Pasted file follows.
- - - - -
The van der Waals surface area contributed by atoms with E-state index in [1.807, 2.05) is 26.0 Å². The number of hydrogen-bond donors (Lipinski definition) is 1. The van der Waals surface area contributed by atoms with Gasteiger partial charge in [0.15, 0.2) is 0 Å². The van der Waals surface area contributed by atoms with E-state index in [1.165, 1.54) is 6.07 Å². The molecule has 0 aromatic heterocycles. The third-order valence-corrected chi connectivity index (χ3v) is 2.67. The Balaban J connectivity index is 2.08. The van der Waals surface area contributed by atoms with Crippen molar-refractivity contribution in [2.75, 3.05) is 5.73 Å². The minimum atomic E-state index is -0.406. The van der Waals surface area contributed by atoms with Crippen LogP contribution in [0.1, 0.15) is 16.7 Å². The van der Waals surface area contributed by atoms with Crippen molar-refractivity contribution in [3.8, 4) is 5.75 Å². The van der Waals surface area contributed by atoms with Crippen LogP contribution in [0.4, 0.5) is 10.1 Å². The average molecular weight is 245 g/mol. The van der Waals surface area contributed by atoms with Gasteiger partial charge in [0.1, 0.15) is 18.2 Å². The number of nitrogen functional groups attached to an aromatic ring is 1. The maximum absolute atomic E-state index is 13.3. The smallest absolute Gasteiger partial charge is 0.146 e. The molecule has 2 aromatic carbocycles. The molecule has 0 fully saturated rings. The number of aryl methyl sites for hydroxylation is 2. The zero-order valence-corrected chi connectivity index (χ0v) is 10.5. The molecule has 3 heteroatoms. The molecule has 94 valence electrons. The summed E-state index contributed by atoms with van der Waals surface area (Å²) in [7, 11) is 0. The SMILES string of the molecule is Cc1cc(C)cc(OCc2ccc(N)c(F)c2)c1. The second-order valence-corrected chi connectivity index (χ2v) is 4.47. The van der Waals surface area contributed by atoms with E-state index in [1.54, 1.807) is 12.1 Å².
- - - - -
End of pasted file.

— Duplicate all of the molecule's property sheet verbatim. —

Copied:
The van der Waals surface area contributed by atoms with E-state index in [1.807, 2.05) is 26.0 Å². The number of hydrogen-bond donors (Lipinski definition) is 1. The van der Waals surface area contributed by atoms with Gasteiger partial charge in [0.15, 0.2) is 0 Å². The van der Waals surface area contributed by atoms with E-state index in [1.165, 1.54) is 6.07 Å². The molecule has 0 aromatic heterocycles. The third-order valence-corrected chi connectivity index (χ3v) is 2.67. The Balaban J connectivity index is 2.08. The van der Waals surface area contributed by atoms with Crippen molar-refractivity contribution in [2.75, 3.05) is 5.73 Å². The minimum atomic E-state index is -0.406. The van der Waals surface area contributed by atoms with Crippen LogP contribution in [0.1, 0.15) is 16.7 Å². The van der Waals surface area contributed by atoms with Crippen molar-refractivity contribution in [3.8, 4) is 5.75 Å². The van der Waals surface area contributed by atoms with Crippen LogP contribution in [0.4, 0.5) is 10.1 Å². The average molecular weight is 245 g/mol. The van der Waals surface area contributed by atoms with Gasteiger partial charge in [0.1, 0.15) is 18.2 Å². The number of nitrogen functional groups attached to an aromatic ring is 1. The maximum absolute atomic E-state index is 13.3. The smallest absolute Gasteiger partial charge is 0.146 e. The molecule has 2 aromatic carbocycles. The molecule has 0 fully saturated rings. The number of aryl methyl sites for hydroxylation is 2. The zero-order valence-corrected chi connectivity index (χ0v) is 10.5. The molecule has 3 heteroatoms. The molecule has 94 valence electrons. The summed E-state index contributed by atoms with van der Waals surface area (Å²) in [7, 11) is 0. The SMILES string of the molecule is Cc1cc(C)cc(OCc2ccc(N)c(F)c2)c1. The second-order valence-corrected chi connectivity index (χ2v) is 4.47. The van der Waals surface area contributed by atoms with E-state index in [1.54, 1.807) is 12.1 Å².